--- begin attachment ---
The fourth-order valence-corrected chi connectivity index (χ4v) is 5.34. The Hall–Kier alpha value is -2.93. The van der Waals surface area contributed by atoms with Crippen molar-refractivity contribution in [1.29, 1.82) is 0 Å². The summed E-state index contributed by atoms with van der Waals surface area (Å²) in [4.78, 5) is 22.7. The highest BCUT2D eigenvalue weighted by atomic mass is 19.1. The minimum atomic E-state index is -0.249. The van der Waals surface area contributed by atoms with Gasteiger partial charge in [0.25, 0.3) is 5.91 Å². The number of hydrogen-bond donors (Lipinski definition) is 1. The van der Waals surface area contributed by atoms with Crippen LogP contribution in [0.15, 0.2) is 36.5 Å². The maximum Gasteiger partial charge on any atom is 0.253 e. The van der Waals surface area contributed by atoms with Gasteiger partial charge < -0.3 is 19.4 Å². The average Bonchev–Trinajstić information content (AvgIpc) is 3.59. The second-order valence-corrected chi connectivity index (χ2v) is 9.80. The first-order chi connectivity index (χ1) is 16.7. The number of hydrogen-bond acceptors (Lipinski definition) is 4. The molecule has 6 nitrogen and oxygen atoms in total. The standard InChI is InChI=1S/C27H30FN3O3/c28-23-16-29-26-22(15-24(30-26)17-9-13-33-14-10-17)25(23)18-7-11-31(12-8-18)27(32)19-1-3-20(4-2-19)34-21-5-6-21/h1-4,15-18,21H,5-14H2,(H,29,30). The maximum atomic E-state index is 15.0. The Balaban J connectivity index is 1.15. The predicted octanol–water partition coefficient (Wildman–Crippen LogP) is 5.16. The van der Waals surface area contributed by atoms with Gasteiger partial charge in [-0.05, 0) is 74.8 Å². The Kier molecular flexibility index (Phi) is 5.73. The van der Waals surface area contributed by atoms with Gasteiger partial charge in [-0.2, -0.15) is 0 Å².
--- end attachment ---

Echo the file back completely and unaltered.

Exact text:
The fourth-order valence-corrected chi connectivity index (χ4v) is 5.34. The Hall–Kier alpha value is -2.93. The van der Waals surface area contributed by atoms with Crippen molar-refractivity contribution in [1.29, 1.82) is 0 Å². The summed E-state index contributed by atoms with van der Waals surface area (Å²) in [4.78, 5) is 22.7. The highest BCUT2D eigenvalue weighted by atomic mass is 19.1. The minimum atomic E-state index is -0.249. The van der Waals surface area contributed by atoms with Gasteiger partial charge in [0.25, 0.3) is 5.91 Å². The number of hydrogen-bond donors (Lipinski definition) is 1. The van der Waals surface area contributed by atoms with Crippen LogP contribution in [0.15, 0.2) is 36.5 Å². The maximum Gasteiger partial charge on any atom is 0.253 e. The van der Waals surface area contributed by atoms with Gasteiger partial charge < -0.3 is 19.4 Å². The average Bonchev–Trinajstić information content (AvgIpc) is 3.59. The second-order valence-corrected chi connectivity index (χ2v) is 9.80. The first-order chi connectivity index (χ1) is 16.7. The number of hydrogen-bond acceptors (Lipinski definition) is 4. The molecule has 6 nitrogen and oxygen atoms in total. The standard InChI is InChI=1S/C27H30FN3O3/c28-23-16-29-26-22(15-24(30-26)17-9-13-33-14-10-17)25(23)18-7-11-31(12-8-18)27(32)19-1-3-20(4-2-19)34-21-5-6-21/h1-4,15-18,21H,5-14H2,(H,29,30). The maximum atomic E-state index is 15.0. The Balaban J connectivity index is 1.15. The predicted octanol–water partition coefficient (Wildman–Crippen LogP) is 5.16. The van der Waals surface area contributed by atoms with Gasteiger partial charge in [-0.05, 0) is 74.8 Å². The Kier molecular flexibility index (Phi) is 5.73. The van der Waals surface area contributed by atoms with Gasteiger partial charge in [-0.2, -0.15) is 0 Å².